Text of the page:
Lately, I have been joking around with my students that since my palette is gradually getting lighter and lighter, I’ll eventually end up painting just a plain white canvas.
Upon sharing this, we all laugh because the thought of doing this seems ridiculous. Recently though, I’ve come to realize that the notion is not as crazy as it seems.
I have spent the past 11 years covering up the white canvas. I have done everything I can possibly imagine to get rid of the white surface before me:
I have painted, scraped, and texturized it. I have left it outside under the rain and snow. I have added spices to it, sand, salt, and sawdust. I have traced my body on it, traced other’s people’s body on it, done yoga on it, and I’ve even made love on one or two of my canvasses. If you can think of it, I’ve probably done it.
Another way of saying this, is that I have spent a lot of time trying to accomplish 3 things:
After all of these years, I finally I feel like I have arrived. I know I am capable of painting a beautiful painting. I also know I capable of selling my work, having it printed in books and magazines, having it showcased on television, and I can teach other people how to do it.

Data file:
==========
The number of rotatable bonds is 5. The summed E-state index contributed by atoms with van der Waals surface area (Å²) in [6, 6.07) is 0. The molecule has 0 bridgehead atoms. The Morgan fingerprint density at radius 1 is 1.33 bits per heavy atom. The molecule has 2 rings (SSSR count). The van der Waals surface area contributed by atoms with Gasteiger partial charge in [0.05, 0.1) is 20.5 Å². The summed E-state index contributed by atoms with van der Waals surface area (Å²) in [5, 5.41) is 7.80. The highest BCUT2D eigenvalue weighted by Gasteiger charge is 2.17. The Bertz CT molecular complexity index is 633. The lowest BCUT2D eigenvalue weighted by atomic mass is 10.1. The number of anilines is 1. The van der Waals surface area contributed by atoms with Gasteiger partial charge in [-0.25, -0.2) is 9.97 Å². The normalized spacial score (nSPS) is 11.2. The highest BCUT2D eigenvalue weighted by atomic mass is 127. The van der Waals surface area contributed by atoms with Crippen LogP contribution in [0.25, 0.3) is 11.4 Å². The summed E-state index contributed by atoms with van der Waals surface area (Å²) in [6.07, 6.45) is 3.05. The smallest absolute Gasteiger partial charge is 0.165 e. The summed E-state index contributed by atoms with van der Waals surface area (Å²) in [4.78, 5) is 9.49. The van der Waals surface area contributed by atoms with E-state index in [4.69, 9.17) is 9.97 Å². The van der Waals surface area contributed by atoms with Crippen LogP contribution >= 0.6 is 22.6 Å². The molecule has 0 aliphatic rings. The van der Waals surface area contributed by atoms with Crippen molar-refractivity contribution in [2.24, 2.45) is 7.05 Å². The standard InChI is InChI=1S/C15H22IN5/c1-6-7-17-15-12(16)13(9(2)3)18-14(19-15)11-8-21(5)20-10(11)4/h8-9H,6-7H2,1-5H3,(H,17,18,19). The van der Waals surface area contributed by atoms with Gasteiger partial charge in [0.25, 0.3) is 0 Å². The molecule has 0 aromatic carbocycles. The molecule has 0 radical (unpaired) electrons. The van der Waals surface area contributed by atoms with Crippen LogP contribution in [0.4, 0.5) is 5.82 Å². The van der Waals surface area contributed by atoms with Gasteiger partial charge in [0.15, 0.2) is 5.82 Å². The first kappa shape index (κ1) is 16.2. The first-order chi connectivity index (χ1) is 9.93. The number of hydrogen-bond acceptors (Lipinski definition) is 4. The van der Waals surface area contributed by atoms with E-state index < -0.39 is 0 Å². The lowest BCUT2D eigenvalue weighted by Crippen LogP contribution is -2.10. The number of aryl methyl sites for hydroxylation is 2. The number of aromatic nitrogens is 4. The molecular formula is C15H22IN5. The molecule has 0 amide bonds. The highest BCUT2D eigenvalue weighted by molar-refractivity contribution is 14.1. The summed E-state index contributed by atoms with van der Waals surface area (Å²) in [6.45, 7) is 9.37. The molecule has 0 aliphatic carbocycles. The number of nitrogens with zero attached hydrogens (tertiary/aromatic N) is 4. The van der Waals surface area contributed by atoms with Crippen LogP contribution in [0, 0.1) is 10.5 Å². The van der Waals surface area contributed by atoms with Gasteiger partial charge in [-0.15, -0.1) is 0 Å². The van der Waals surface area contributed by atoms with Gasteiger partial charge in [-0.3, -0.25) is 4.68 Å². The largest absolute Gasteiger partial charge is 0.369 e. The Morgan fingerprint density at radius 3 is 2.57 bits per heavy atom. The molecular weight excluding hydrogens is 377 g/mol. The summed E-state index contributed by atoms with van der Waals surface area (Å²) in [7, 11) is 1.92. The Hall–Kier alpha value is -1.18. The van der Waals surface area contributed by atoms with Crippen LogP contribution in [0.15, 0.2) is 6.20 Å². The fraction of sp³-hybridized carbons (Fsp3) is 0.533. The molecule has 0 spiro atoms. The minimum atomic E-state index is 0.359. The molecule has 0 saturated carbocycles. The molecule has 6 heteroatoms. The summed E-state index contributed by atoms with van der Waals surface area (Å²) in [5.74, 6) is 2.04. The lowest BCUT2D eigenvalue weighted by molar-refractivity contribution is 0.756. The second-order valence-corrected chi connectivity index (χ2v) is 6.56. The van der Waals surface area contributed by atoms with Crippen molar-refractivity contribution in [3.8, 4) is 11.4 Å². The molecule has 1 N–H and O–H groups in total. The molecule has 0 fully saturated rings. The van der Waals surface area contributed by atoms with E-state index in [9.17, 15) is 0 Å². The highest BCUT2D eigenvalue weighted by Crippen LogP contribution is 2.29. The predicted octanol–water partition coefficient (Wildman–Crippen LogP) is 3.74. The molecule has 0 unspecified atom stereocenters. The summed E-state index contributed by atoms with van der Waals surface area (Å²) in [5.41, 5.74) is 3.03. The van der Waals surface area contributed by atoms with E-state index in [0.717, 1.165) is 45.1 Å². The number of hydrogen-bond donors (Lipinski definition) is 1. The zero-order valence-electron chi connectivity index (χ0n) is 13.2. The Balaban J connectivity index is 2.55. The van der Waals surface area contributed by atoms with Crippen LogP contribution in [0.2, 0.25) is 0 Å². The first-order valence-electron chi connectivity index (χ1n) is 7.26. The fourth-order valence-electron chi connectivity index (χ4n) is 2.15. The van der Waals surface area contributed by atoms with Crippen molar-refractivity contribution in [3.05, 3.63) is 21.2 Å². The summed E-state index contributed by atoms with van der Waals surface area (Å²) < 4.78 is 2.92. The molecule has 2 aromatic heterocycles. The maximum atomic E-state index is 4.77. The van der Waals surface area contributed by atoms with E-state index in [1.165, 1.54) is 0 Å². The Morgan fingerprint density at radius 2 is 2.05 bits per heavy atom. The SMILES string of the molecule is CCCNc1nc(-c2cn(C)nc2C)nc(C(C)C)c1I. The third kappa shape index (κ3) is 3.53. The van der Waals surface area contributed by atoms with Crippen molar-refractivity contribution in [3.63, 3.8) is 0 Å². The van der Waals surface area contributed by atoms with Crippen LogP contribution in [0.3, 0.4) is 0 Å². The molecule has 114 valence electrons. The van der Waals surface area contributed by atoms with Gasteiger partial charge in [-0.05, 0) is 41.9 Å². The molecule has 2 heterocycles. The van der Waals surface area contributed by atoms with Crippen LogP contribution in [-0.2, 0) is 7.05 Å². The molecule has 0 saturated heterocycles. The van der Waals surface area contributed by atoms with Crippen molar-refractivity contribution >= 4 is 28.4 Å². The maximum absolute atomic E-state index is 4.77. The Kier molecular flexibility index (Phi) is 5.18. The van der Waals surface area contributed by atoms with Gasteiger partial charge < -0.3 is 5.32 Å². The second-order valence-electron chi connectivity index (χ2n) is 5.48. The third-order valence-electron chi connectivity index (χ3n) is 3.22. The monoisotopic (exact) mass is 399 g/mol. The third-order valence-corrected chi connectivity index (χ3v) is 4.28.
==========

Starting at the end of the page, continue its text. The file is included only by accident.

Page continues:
Keep in mind where I am coming from: when I began to paint, I didn’t give myself permission to paint on a canvas at all. Canvasses were for artists, and I was sure I was not an artist. Imagine the obstacles I had to overcome to arrive at this point.
What fascinates me about this process, is that today I don’t feel like I need to cover up the canvas at all. I have nothing to prove. I’ve proved it. I’ve done it. I am not afraid.
Today, the blank canvas represents my personal triumph over fear. The very thing that I used to fear so much, is now the very thing I love the most. The white canvas is beautiful to me.
For many artists, the blank canvas is full of possibility and potential. It’s a story waiting to unfold. And for many years, I felt the same. Today, the blank canvas it is perfect in and of itself.
This blog was created to share my belief that the art-making process is a catalyst for transformation and personal empowerment. I am living proof.